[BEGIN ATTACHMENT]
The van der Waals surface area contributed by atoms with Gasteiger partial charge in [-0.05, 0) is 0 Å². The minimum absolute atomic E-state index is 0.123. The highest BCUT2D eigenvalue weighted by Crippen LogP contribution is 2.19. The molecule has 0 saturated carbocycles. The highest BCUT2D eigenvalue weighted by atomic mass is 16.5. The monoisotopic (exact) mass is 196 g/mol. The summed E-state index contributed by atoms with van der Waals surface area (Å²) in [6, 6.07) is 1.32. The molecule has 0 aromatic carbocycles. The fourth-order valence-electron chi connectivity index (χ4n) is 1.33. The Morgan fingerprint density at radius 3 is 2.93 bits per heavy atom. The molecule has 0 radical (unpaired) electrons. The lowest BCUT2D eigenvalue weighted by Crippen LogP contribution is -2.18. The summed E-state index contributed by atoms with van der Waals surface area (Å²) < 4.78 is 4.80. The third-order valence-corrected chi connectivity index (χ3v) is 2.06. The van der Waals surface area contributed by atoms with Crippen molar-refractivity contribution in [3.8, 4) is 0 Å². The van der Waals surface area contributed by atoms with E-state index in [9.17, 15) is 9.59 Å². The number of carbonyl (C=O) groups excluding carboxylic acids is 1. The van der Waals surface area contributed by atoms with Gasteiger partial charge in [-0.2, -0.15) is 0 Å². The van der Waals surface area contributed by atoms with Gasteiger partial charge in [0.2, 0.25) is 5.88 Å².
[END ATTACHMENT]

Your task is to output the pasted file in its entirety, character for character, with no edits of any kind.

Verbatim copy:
The van der Waals surface area contributed by atoms with Gasteiger partial charge in [-0.05, 0) is 0 Å². The minimum absolute atomic E-state index is 0.123. The highest BCUT2D eigenvalue weighted by Crippen LogP contribution is 2.19. The molecule has 0 saturated carbocycles. The highest BCUT2D eigenvalue weighted by atomic mass is 16.5. The monoisotopic (exact) mass is 196 g/mol. The summed E-state index contributed by atoms with van der Waals surface area (Å²) in [6, 6.07) is 1.32. The molecule has 0 aromatic carbocycles. The fourth-order valence-electron chi connectivity index (χ4n) is 1.33. The Morgan fingerprint density at radius 3 is 2.93 bits per heavy atom. The molecule has 0 radical (unpaired) electrons. The lowest BCUT2D eigenvalue weighted by Crippen LogP contribution is -2.18. The summed E-state index contributed by atoms with van der Waals surface area (Å²) < 4.78 is 4.80. The third-order valence-corrected chi connectivity index (χ3v) is 2.06. The van der Waals surface area contributed by atoms with Crippen molar-refractivity contribution in [3.8, 4) is 0 Å². The van der Waals surface area contributed by atoms with E-state index in [9.17, 15) is 9.59 Å². The number of carbonyl (C=O) groups excluding carboxylic acids is 1. The van der Waals surface area contributed by atoms with Gasteiger partial charge in [-0.2, -0.15) is 0 Å². The van der Waals surface area contributed by atoms with Gasteiger partial charge in [0.2, 0.25) is 5.88 Å².